I get married in 16 days. In itself that’s exciting, but it also means that in 13-14 days much of my friends and family will be making the big trek across the country to California, the Golden State. I realized today (thanks to some stellar Instagram action) that this will be the first time to the West Coast for my favorite full-blooded sister*. It will be the same for my mother. I’ve known this about my mother since we first started planning the wedding — she’s afraid to fly, so I’m fairly certain she has only been west of the Mississippi once or twice, maybe just as far as the West Bank of New Orleans. But somehow the news about my sister was a surprise.
Upon making this realization, my first thought was: oh, I need to make sure she touches the Pacific Ocean.
When you think about it, that’s an odd first thought. She’s coming to California for the first time ever — there are so many natural and man-made wonders in this part of the country. The scenery is so stunning, the history and culture of the Bay Area is so rich, but the only thing I really need her to do while here is touch the ocean? Touching the Pacific was one of my big “bucket list” activities upon moving to California. It was a big deal when I finally did, some nine months after moving here**.
Water plays an important role in my life. My soul just reacts positively to water. Growing up near it, in a region whose identity and culture contain endless nods to the sea, perhaps this is just a function of being a Marylander. Maybe it’s more a result of my parents’ lifestyles, particularly my sailing, seafaring, occasionally-swashbucklin’ father. Whatever the reason, I’ve always felt a special connection to the water, in whatever form I find it: River, sea, ocean, or otherwise. When I’m stumped on a project or a piece of writing, I take a shower and I get clarity. It’s just deep within my veins.
But back to oceans. Coming from the East Coast, I do and always will think of the Atlantic as the Original Ocean. It’s the first American ocean, the one that people crossed to create our country. It’s the one we drove an hour or two to play in. It’s the one upon whose tributaries we lived. Every gutter in my mother’s neighborhood says “CHESAPEAKE BAY DRAINAGE DO NOT DUMP.” Everything runs to the Chesapeake, and the Chesapeake is a big, blue and beautiful arm of the Atlantic. But it wasn’t the Atlantic, it was just the ocean. The Ocean.
If the Atlantic is the original American ocean, the Pacific is the new ocean. For better or worse (often for worse), much of American history was defined by the push west. The Pacific Ocean was the endgame. Manifest Destiny told us Anglo-Americans that we had the right to everything from sea to shining sea, from east to west, and so westward we marched. Who cares what people were there already, if the French or the Spanish or the new Mexican Republic or, heaven forbid, indigenous people had preexisting claims on those lands. We marched west, and even still this is considered good and normal. There is, after all, very little nuance in the old Oregon Trail games.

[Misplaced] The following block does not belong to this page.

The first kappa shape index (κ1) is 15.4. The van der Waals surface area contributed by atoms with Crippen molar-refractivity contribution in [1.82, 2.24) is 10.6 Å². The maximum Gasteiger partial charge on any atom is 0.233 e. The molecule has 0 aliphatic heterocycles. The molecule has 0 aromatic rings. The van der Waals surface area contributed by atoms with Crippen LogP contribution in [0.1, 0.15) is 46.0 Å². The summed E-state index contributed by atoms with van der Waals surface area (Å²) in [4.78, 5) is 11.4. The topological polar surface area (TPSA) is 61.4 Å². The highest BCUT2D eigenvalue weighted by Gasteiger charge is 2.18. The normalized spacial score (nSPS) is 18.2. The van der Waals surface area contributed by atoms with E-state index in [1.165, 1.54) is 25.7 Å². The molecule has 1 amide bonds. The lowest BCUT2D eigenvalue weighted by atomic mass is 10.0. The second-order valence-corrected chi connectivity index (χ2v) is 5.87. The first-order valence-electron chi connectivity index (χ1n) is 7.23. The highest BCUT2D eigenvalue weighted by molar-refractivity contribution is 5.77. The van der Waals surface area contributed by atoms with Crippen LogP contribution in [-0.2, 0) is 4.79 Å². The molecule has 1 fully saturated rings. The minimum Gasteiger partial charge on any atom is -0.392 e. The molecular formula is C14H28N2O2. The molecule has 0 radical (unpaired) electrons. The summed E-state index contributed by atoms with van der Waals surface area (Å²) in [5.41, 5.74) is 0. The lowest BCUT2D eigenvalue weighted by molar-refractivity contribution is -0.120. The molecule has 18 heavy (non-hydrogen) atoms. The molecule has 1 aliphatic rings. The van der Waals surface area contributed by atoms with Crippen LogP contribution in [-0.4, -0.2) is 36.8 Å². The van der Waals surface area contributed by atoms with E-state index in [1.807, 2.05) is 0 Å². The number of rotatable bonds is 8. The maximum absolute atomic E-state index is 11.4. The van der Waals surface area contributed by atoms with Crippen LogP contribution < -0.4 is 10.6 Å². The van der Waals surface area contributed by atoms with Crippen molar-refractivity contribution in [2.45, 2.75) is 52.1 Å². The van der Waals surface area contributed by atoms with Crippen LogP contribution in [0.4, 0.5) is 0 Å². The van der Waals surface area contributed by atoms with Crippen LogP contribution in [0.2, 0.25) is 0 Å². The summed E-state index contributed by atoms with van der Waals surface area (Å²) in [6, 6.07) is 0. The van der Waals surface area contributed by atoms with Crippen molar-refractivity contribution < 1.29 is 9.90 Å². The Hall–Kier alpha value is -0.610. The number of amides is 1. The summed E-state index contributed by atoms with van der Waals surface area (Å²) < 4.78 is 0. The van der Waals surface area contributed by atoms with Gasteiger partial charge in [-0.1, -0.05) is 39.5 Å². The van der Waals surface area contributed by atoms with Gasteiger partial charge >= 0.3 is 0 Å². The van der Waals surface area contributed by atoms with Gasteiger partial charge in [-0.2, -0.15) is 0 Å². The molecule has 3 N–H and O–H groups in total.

There’s also the migrations from the Gold Rush, the Dust Bowl, and the San Francisco-centric counter culture. American history, it sometimes seems, has two overarching trends: wars with Europe and movement towards the Pacific Ocean.
Even today, going west is what one does. As an East Coaster (and former Gulf Coaster) living on the West Coast, there is something regressive-seeming about going back East (unless you’re going to try to make it in New York.) It’s a rhetorical trick — there isn’t anything regressive about it. It’s over 100 years since the last of the contiguous 48 states were added. The continental US, as it is today, has been set for a long while. This is your country. Move about as you please.
Still: it’s a Great American Thing to go west. It’s a $500 flight to go east.
(Related: my favorite West Coast thing is the way people here — including those who have never lived a day outside of California — refer to the East Coast as “back East.” Back there: that’s where we began***.)
Water is the lifeblood of a society. It explains why we live where we do. It feeds our economy, from transportation to agriculture to industry to tourism. It creates defining cultural symbols. It feeds and nourishes us, literally and figuratively. As a nation borne out of Anglo-European colonies, the Atlantic nurtured and raised us. But we grew up with — and toward — the Pacific. It made us who we are.
So if your sister is about to be on the Pacific coast for the first time, of course she has to put her feet in it.
*I have three sisters. Technically one is a half, one is a step, and one is a full, but they’re all just great.
**I may have had my feet in the Pacific once before, one a brief trip to San Diego in 2008. I can’t recall.
***I recognize that this discussion of the Pacific coast as defined by migration from east to west ignores all movements from Asia to the United States across the Pacific, or to the Western US from Mexico and south. I am intentionally regurgitating the understanding of the West Coast as understood by a middle class white kid growing up “back East.”